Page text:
As chance would have it, this is a topic I addressed in a recent post, Hayek and the welfare state, in which the argument was made that a principled and human approach to welfare was not only compatible with but should be an essential complement to the market economy. This is very much the tone of the pieces in The Economist too.
Years of tinkering and short term politically motivated meddling from left and right have led to the UK social protections becoming a bureaucratic entanglement that is costly and provide at best a second rate service. In addition the weakening of the liberal tradition, Liberal Party and the consequent decrease in influence have contributed to this state of affairs.This is not the time to roll back to 1945 in terms of detail and implementation but just as the market has evolved to become more diverse and international, social protection must also be thought through again. Neither is it a mere matter of picking up The Orange Book, but it does provide a valuable starting point. What should be returned to is the core liberal philosophy with its humane side personified by Beveridge dealing with the “Five Giants”: disease, idleness, ignorance, squalor and want, and it competitive market foundation for the creation of wealth. We can look to the rounded enlightened figures such as Adam Smith and John Stuart Mill as well as the more austere Friedrich Hayek. Nor should the still very pertinent thinking of the German social market economists such as Walter Eucken be neglected, as well as others across the world. One of most recent champions of liberal enlightenment values, Steven Pinker in Enlightenment Now, was a pains to stress that it is the combination of social care and wealth creation that has given us the progress in global well-being that he documents in such detail.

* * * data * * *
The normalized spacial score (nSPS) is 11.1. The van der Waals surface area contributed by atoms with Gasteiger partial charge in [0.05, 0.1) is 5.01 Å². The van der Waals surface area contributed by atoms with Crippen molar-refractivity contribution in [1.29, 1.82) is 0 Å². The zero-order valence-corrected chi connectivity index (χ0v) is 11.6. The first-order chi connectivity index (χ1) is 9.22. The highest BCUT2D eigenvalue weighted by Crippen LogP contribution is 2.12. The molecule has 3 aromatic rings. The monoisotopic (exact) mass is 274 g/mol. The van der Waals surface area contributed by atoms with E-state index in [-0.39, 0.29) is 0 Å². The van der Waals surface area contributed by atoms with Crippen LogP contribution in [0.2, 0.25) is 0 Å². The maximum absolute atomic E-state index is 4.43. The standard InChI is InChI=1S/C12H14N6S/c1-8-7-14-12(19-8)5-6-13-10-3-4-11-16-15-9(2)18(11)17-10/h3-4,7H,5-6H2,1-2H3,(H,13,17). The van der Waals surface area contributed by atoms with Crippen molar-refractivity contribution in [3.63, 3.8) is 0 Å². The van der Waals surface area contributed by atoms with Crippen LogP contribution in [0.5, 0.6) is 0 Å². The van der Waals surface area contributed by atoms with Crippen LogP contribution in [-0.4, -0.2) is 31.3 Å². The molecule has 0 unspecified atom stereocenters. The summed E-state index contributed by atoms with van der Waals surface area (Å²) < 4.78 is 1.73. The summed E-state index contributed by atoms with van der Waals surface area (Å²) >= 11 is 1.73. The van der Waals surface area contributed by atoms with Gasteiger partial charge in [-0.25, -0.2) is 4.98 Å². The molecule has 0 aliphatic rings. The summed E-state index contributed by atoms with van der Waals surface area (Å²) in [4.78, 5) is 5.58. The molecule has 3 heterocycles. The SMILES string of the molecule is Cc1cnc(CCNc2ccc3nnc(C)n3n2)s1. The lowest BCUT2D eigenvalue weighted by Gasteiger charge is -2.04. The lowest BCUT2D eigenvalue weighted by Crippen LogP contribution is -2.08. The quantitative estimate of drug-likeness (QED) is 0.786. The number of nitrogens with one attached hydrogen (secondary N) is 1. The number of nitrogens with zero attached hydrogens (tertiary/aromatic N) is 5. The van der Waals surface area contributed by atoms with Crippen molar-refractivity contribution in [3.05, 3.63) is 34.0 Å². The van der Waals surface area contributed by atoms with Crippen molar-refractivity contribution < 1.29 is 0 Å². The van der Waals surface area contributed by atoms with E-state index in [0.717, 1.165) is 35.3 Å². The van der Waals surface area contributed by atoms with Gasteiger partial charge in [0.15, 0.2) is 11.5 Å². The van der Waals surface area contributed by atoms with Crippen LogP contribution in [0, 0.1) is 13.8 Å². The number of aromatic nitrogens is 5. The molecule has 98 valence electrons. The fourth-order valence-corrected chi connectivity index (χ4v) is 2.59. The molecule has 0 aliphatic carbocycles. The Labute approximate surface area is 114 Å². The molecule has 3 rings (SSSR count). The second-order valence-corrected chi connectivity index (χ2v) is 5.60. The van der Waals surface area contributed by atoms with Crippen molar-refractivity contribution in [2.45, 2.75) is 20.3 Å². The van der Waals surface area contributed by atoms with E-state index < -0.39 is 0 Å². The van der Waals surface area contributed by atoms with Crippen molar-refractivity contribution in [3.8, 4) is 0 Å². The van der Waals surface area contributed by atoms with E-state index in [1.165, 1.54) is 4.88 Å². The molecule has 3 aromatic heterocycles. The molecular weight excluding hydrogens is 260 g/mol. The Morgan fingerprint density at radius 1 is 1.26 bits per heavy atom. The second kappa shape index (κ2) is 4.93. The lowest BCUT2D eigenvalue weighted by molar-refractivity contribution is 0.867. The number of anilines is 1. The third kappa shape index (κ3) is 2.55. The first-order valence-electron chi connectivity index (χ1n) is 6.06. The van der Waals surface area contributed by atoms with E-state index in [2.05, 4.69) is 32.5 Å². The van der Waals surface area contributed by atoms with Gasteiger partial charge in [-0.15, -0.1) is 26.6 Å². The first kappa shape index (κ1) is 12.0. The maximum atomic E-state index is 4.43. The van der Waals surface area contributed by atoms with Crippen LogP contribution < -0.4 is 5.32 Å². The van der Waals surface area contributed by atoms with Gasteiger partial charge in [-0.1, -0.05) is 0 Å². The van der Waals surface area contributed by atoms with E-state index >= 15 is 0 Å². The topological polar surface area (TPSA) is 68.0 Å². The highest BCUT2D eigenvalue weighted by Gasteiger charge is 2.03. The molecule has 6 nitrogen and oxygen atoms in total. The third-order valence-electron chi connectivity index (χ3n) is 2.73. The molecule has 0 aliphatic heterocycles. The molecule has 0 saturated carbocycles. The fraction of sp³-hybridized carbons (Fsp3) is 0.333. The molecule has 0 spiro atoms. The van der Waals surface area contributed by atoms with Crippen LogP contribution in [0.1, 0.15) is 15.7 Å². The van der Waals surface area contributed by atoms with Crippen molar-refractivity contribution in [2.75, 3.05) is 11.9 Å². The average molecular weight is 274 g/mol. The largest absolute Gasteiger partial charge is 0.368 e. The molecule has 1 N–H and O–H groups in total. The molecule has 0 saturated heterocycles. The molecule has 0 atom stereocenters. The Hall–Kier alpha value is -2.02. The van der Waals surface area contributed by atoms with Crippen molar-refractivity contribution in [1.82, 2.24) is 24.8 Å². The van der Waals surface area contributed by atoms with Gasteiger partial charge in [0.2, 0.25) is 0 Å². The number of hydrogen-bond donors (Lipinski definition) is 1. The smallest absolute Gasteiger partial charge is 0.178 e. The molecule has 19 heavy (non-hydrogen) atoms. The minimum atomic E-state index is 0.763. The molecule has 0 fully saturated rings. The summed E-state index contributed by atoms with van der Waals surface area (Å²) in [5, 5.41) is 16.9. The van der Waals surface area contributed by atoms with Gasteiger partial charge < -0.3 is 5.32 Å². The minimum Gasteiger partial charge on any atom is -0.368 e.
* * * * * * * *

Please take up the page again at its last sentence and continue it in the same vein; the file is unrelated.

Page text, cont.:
Reform is needed to deal with affordability and fairness of a social provision system that is designed to provide the safeguards that foster wealth creation rather than undermine it. The social safety measures must provide quality services that people are proud to use and are proud of the society that provides them. Services such as the NHS do not provide this quality and are currently condemned not to be capable of delivering it, as outlined in a recent opinion piece by Matthew Parris.
To repeat the essential points from my earlier post; four principles can be proposed to help design social insurance that can enhance market dynamism and economic freedom in a Free-Market Welfare State:
- Risk and Entrepreneurship. As the term “safety net” suggests, social insurance can enhance risk-taking and entrepreneurship by ensuring failure is not catastrophic.
- Search and Adjustment Costs. Workers who are laid off in periods of market restructuring should be ensured a smooth transition through appropriate wage replacements and active labour-market policies. While your job may not be secure, your employment is.
- Benefit Portability. Markets work best when social benefits follow the individual and are detached from any particular firm or market structure. (In the UK many people are often trapped in a firm due to penalties imposed to their pension entitlement. In contrast the German system decouples this, as recommended.)
- Migration Robustness. Welfare benefits should be payments or services resulting from insurance funds to which people have contributed while working in the host country, migrants who claim such benefits should not therefore be perceived to be a great problem. There needs to be further humanitarian safeguards for refugees and others in dire need; as opposed to economic migrants.